‘Enterprising Woman’ Created Company That Uses Social Media To Build Brands

By Karen Rivedal
The Wisconsin State Journal.

Kelly Ehlers runs a growing business that helps other businesses use social media to build their brands.

Ideas That Evoke began in 2009 as a sole proprietorship and today employs 18 on the third floor of an office building at 34 Schroeder Court, just off Whitney Way and the Beltline on Madison’s Southwest Side.

But while the company’s office has a physical location, what Ehlers and her staff of graphic designers, writers and account managers do there is strictly virtual, developing social media strategies that unfold online across digital platforms, incorporating web-based and mobile apps such as Facebook, Twitter and Instagram.

It’s essentially an advertising agency, Ehlers said, but one aimed purely at creating social media-generated “conversations” between businesses and their customers, or potential customers, to increase brand awareness and, ultimately, sales.

Ehlers, 36, moved to Madison four years ago from Phoenix with her husband, Christopher, who is from Madison and works as vice president of operations for William Ryan Homes. Kelly Ehlers grew up in Iowa, attended Iowa State University and worked in advertising for agencies in the Phoenix area for about 12 years before starting her own business.

At the time, she was five months pregnant with the first of two children — both boys, now ages 5 and 2. She hired her first two employees in 2011.

Thanks to its fast growth, an almost entirely female staff and a deep roster of national clients in the salon, beauty, lifestyle and luxury markets — including Procter & Gamble, Clairol Professional and Elizabeth Arden Red Door Spas — Ehler’s company has won several national and international awards. In April, Ehlers earned an Enterprising Woman of the Year award from Enterprising Women magazine’s annual tribute to top women business owners in law, finance and advertising.

Question: What was your animating vision for the company?

A: I started this with the intent of being as niche in what we do as possible. That was about the time when Facebook really started to open up things for businesses, and Twitter was a hot topic. … I noticed brands were starting to pay more attention to social media then.

Q: What exactly does your company do for clients?

A: We work with brands to understand how they can talk to their consumer base in the social digital world. What that means for us is solving business challenges through social media, whether a company is struggling with general brand awareness, or (getting) sales leads, or recruitment. We work with brands to say where is the overarching business challenge and how can we communicate with the right audience to help solve some of those business challenges using social media.

So we work with them to develop a strategy and a voice and an aesthetic, like a visual identity, for their social media. Then we handle it turnkey for them, from designing it to writing it to posting content on their Facebook page and other social media channels. Any conversations that are happening online, we respond on behalf of the brand and serve as an extension of their marketing team, with a pulse on all things social. That could mean Facebook or Twitter or Instagram, Snapchat, blogging or YouTube — any social media.

Q: How does social media work best for business?

A: For us, social media is a conversation, almost with a friend. It’s this two-way dialogue. It’s witty. It’s asking questions. It’s asking for feedback and it’s sharing it. It’s fun. Way down the line come the selling of the product.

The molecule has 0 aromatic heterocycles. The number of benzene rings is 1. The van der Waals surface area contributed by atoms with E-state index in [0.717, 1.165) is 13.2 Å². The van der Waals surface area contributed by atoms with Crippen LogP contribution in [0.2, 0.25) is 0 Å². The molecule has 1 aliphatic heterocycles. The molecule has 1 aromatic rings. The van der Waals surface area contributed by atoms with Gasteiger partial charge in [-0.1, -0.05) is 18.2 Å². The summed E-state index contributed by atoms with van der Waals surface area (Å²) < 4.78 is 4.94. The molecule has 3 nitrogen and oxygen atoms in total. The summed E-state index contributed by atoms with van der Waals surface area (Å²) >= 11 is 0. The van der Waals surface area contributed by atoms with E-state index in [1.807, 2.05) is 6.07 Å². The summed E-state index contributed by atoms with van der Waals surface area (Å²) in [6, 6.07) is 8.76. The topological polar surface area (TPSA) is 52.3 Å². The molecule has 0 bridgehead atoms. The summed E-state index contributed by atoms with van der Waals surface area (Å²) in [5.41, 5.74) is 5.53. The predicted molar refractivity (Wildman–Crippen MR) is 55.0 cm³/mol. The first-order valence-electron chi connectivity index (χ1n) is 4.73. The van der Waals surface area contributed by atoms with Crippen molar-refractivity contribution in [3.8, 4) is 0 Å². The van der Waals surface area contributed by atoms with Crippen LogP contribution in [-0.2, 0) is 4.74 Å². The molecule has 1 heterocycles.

Q: Describe a successful campaign you’ve done.

A: We did a great campaign for Elizabeth Arden Red Door Spas. They’ve got 30 spas and salons across the country, and we wanted to … make some money (for the client) by generating foot traffic through their social media. So we came up with this idea called ‘Social Cash.’

We knew that people were leaving the spa feeling beautiful — their hair was done, or their makeup or their nails — and they were taking selfies (which are self-portraits shot with a mobile phone’s camera) and sharing them on their social networks. We wanted to capitalize on that moment and reward people for doing it. So we came up with this idea to promote the spas’ blow dryer bar. … We introduced it in New York and it’s rolled national now.The idea was to get a (hair) blow out and then take a selfie and bring it up to the cash register to get $10 off the cost of your blow out. We had people doing this who had thousands of fans or followers on social media. For that $10, we were then, by way of their social channels, getting advertising that was creating new foot traffic.

Q: What draws you to this kind of work?

A: The challenge. When I started (the company) in 2009, there was no such thing as a “social media agency.” It was a new way of communicating and one that I took upon myself to pioneer from a business standpoint. At first, the concept of hiring for or outsourcing social media to an individual, an agency was a foreign thought. There was a great deal of resistance from marketing teams and business owners.
(But) today, social media is one of the most effective, measurable tools in a company’s marketing mix, one that shouldn’t be ignored. That’s what excites me.

Q: What still surprises you about what you do?

A: I am kind of amazed to think that our team is made up of individuals who all grew up with this — our average employee age is about 25 — and I didn’t. I remember in my senior year of high school, we had a class on how to search the World Wide Web, and that was ’97. … To think that I have a business that participates in a world that wasn’t even around 10 years ago is mind-blowing. That’s kind of fun and occasionally that’s what keeps me up at night, with what’s next.

— Interview by Karen Rivedal

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